A surge in COVID-19 cases has prompted lockdowns in southern China’s manufacturing hub of Guangzhou and increased financial pressures that have disrupted global supply chains and severely slowed growth in the world’s second-largest economy.
Residents in counties with nearly 5 million people have been ordered to stay home at least until Sunday, with one member of each family allowed to go out once a day to buy essentials, local authorities said on Wednesday.
The order came after the densely populated city of 13 million reported more than 2,500 new cases in the past 24 hours. According to state media, public transport has been suspended and classes have been suspended in much of Guangzhou, while flights to Beijing and other major cities have been cancelled.
China has maintained its strict “zero-COVID” policy despite relatively low case numbers and no new deaths.
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The country’s borders remain largely closed and domestic travel and trade are fraught with ever-changing quarantine regulations.
The severe restrictions have occasionally led to clashes between residents and local Communist Party officials, who face punishment if reported cases in their areas of jurisdiction go beyond what is deemed acceptable levels.
On Tuesday, police in northeast China said seven people were arrested following a clash between residents and authorities enforcing COVID-19 quarantine restrictions. A press release from the Linyi City Police Department in Shandong said public security will take strict action against those who “illegally violate the legal rights to personal protection of citizens.”
Anti-pandemic measures have sparked backlash across the country and pose a rarely seen challenge to Communist Party authority. It was not immediately clear who was arrested after the clash. News of the arrests appeared on social media Tuesday morning but were deleted by the country’s censors before noon.
Chinese leader Xi Jinping has made “zero-COVID” a hallmark of his government, which received a boost last month after he was granted a third five-year term in power and loyalists were promoted to top positions.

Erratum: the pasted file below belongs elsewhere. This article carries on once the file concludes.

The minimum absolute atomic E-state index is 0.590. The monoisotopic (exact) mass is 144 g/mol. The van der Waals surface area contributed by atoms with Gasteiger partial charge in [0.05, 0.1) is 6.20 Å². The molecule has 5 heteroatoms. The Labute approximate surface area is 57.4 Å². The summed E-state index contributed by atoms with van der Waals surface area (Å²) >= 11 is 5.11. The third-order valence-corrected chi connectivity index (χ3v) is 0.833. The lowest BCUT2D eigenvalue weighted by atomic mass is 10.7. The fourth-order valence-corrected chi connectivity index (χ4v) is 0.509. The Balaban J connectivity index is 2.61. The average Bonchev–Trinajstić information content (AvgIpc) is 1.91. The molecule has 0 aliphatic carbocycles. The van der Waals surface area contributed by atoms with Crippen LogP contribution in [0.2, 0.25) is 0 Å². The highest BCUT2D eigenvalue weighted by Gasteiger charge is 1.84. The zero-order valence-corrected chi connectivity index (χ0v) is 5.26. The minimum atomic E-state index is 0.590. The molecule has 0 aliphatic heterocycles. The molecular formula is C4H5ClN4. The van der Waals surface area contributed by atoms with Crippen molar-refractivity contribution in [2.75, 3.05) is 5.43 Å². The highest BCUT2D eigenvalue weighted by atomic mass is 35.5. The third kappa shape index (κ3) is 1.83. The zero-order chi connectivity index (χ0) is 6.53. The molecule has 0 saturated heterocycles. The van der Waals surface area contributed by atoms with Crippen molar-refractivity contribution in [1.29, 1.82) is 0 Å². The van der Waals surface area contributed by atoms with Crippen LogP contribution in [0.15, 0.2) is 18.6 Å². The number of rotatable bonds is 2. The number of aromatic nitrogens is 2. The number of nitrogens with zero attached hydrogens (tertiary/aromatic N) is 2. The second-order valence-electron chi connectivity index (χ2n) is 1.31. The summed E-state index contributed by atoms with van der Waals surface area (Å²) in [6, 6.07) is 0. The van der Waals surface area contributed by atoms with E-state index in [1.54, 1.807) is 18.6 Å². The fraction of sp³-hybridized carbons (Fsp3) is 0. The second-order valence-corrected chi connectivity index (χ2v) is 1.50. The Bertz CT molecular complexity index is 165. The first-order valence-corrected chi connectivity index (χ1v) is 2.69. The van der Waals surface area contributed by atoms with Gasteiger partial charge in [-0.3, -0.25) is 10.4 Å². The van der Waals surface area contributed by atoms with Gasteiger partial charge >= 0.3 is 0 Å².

They include the former party leader from Shanghai, where a draconian lockdown over the summer has fueled food shortages, confrontations with authorities and severe disruption to global supply chains that have become dependent on Chinese manufacturing and shipping.
Last week, access to the industrial zone, home to a factory that makes Apple iPhones, was blocked for a week after a spike in infections in Zhengzhou and the withdrawal of workers from the factory. Many climbed fences and walked highways to avoid being taken to quarantine centers, where food, hygiene and privacy standards have been heavily criticized.
Apple announced on Sunday that customers will have to wait longer to receive its latest iPhone models, saying its Foxconn factory in central China’s Zhengzhou city is “operating at significantly reduced capacity.”
Chinese leaders have dismissed calls from the United Nations World Health Organization for relaxation of regulations, refused to import foreign vaccines and resisted calls to release more information on the source of the virus, which was first detected in the central Chinese city of Wuhan in late 2019.
While the rest of the world has mostly opened up, China has only taken very cautious small steps as its borders are still largely closed and officials are under intense pressure to enforce restrictions.
China reported that its trade contracted in October as global demand slowed and antivirus controls weighed on domestic consumer spending. Exports fell 0.3 percent year on year, compared with September’s 5.7 percent growth, the customs agency reported on Monday. Imports fell 0.7 percent, compared with a 0.3 percent expansion in the previous month.
Speculation of a possible “zero-COVID” relaxation has roiled markets, but the government has kept its plans, including the ability to import foreign vaccines, top secret.